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Saturday, July 26, 2008


Yesterday in Prague, the venerable International Punctuation Organization (I.P.O) bestowed its highest and rarest honor on playwright Bruce J. Robinson. He was named a "Master of the Modern Semi-Colon." Robinson has been anointed as before him was the blind genius John Milton, the magnificent myth-spinner Joseph Campbell, and THE LOVE BOAT's Fred Grandy.

The first part of the ceremony is secret - though its rumored that a primary ingredient is polenta. Addressing a crowd that numbered in the tens, Robinson was deeply moved. He said that he'd always revered the semi-colon.

"Punctuation is one way that the playwright communicates to the performers. Of course, they rarely listen. After all, they are actors."

He extolled the semi-colon as a way to arbitrate lists that included subjects that demanded commas (i.e. That's my brother, with the pig under his arm; my old wife, with the smile; and my new one, with the angry sneer). He further aggrandized the punctuation mark's capacity to balance two independent clauses that demanded commas (i.e. I went to Franklin & Marshall College, in Lancaster; and I studied with Roger Rollin, a great man).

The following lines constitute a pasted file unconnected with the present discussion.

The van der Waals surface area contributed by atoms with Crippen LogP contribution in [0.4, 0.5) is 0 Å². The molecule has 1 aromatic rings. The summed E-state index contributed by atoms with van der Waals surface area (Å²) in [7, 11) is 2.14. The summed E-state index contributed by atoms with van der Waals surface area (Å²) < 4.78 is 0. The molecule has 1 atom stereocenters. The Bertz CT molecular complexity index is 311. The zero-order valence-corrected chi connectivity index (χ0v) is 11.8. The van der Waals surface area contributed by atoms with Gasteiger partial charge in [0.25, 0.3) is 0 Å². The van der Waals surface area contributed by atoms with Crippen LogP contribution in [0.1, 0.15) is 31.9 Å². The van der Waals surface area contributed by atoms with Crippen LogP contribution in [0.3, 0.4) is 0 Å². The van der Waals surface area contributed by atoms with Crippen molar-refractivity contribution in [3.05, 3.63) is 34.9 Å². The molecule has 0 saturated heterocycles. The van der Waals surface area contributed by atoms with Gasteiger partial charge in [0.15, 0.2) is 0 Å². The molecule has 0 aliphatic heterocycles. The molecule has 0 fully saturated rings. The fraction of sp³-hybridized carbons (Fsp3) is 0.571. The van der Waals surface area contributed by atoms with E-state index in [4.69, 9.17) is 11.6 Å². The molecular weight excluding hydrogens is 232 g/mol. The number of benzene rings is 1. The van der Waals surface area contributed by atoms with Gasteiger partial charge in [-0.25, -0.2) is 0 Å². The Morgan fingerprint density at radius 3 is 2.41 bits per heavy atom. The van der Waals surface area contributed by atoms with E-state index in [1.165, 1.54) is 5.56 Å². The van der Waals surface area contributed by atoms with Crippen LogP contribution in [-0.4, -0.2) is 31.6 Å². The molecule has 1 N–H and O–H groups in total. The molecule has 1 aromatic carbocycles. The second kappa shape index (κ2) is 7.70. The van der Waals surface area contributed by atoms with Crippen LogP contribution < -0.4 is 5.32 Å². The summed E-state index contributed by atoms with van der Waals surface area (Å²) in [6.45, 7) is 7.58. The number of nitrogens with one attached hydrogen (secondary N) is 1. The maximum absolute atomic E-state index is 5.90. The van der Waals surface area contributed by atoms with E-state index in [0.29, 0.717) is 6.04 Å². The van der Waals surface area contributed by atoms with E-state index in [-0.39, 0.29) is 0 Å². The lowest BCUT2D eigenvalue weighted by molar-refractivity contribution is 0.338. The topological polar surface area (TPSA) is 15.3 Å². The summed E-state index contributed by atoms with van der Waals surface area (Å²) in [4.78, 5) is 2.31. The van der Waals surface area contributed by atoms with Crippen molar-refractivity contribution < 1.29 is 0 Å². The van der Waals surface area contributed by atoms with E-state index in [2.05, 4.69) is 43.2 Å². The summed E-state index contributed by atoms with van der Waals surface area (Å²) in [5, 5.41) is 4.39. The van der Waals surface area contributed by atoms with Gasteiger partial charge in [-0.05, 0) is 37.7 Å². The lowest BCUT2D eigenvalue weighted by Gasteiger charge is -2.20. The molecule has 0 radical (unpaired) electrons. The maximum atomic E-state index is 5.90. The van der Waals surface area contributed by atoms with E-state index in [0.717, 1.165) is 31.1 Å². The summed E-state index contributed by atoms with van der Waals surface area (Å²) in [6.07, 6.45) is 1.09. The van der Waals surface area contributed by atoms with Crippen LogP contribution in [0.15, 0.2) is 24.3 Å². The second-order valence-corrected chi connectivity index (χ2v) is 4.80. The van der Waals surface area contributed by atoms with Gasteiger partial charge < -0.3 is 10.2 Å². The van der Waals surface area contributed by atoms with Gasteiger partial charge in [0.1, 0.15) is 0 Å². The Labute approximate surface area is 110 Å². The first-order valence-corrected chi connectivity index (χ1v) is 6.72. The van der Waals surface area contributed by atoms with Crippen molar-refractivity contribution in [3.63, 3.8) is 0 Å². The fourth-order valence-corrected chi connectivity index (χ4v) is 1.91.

"Do not fear the semi-colon!" he invoked in a stentorian voice that sent shivers down the backbones of the crowd - that had, by this time, swollen to thirteen. He acknowledged that the mighty colon is always thought of as the most-powerful mark within the sentence, and that's rightly so.

Nevertheless; he asserted that if the colon is the "Babe Ruth of punctuation," then the semi-colon is a proud "Lou Gehrig." There wasn't a dry eye in the house when Robinson, capturing the enigmatic essence of the semi-colon in his body language, intoned: "I consider myself the luckiest punctuation mark... ark... ark... on the face of the Earth... Earth... Earth..."

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